What’s for supper? Vol. 66: Food is magic

We certainly ate a lot this week! Here’s what we had:

SATURDAY
Grilled ham and cheese, chips, carrots and dip

Saturday we were winding up vacation, so we took the kids ice skating and to a Chinese buffet for lunch, where we proceeded to eat so much that most of us swore off food forever. That didn’t last, so we had grilled cheese for supper. For some reason, I took a picture of it.

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At the buffet, I thought briefly of viruses and plagues and a citizenry innocent of basic hygiene practices, and then I threw caution to the wind and loaded up on stuffed mushrooms, sushi, and tapioca, because if you’re going to die, you might as well have some stuffed mushroom, sushi, and tapioca first.

It was a pretty good spread, with crab legs, barbequed ribs, and probably more than a hundred other yummy items to choose from, all you can eat. The most popular choice with the kids? That ancient and venerable dish of the far orient: Banana halves with strawberry syrup on them. They also each ate their weight in Oreos.

We had a pretty good time ice skating, but nothing lodges in my mind like last time we went ice skating, about six weeks before Corrie was born:

benny-on-ice

An attendant came over and told us to get off the ice. I almost kissed him.

Here’s Corrie now, with her widdle nose pushed up against the glass.

corrie-watching-ice-skating

She then had hysterics and had to be driven around the byroads of rural Vermont until she fell asleep, and she and my husband hung out in the van while the rest of us did a year’s worth of damage to muscles that we normally don’t even acknowledge.

At home, we salved our pain with hot chocolate and popcorn. Gosh, we eat a lot. Sometimes, I think, “Shouldn’t we be encouraging the kids to learn how to mark happy occasions, respond to strong emotions, and pass the time, day and and day out, with something other than food?” And then I think, “There, there, you seem overwrought. Here, did you know there was leftover goat cheese?”

Look, food is magic. It just is.

SUNDAY
Calzones

Birthday! Damien took the kids sledding at the stupendous sledding hill over by the town dump:

sledding-hill

and then the birthday girl very brilliantly suggested pepperoni and olive calzones for supper.

Yes ma’am! I used three balls of pizza dough to make twelve calzones, and followed this recipe for the filling, only I never heard tell of putting breadcrumbs in calzone filling, so I skipped it.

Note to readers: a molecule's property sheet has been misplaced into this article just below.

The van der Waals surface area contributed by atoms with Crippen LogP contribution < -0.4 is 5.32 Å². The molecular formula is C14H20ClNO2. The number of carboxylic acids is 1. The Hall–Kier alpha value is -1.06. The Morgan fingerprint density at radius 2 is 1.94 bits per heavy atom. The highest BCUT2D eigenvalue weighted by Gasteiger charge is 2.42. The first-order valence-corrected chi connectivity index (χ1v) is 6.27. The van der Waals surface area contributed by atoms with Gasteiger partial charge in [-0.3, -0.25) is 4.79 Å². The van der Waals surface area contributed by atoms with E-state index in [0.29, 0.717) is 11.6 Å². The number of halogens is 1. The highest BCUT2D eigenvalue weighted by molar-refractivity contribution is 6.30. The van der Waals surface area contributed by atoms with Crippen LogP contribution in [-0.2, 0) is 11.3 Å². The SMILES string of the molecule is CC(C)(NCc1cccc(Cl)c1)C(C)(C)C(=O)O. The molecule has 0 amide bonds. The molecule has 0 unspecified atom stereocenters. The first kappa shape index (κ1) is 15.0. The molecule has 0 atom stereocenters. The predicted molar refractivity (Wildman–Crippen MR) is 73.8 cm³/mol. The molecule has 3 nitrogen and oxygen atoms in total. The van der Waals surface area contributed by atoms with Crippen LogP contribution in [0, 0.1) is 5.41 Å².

This is an easy meal, but it takes forever. When you make twelve of them, anyway. The thing to remember about calzones is you can manhandle them pretty badly before they go into the oven (say, if you want to get the cheese distributed more evenly after you have crimped the edges) and they will still puff up beautifully anyway. The other thing to remember is don’t crowd them, because they need room to puff up!

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YUHM. Heat up a little sauce for dipping, and you have yourself a lovely birthday meal. We also happened to have some salami and muffaletta salad in the house, so those went out too. Would have been better with some bruschetta and maybe some cheese, but it was a good companion dish.

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The birthday girl requested cheesecake for dessert, but I thought that would be . . . I’m sorry for what I’m about to say . . . too much cheese for one meal. So we had banana splits instead. With cheese!

MONDAY
Hot dogs, chips, salad

No memory of Monday.

TUESDAY
Pulled pork o’ my heart

We were a little low on beer, so I cooked the pork in the slow cooker with salt, pepper, and a can of Coke. GOOD CHOICE. I hear that Dr. Pepper is also a winner with pork.

I did buy rolls for sandwiches, but then I realized that I could make a sort of pyre of tater tots, pile some juicy pork on top of that, drizzle it with dreadful hot cheese from a jar, scatter some winsome red onions on top, and launch the whole thing off to a toward a delirious dream of the afterlife by blessing it with a final smattering of barbeque sauce. Of course those jerks had loosened the top, so most of the bottle fell out onto my plate, but I did not care. I didn’t even use a fork. Good heavens, it was good.

Food. Is. Magic.

WEDNESDAY
Pork posolish, corn bread

The plan was to make pork posole with this recipe, but it turns out that hominy is some kind of corn, I guess? And not really the same as polenta, which is what I had. Also, I forgot to buy chile peppers. So I made some soup this way: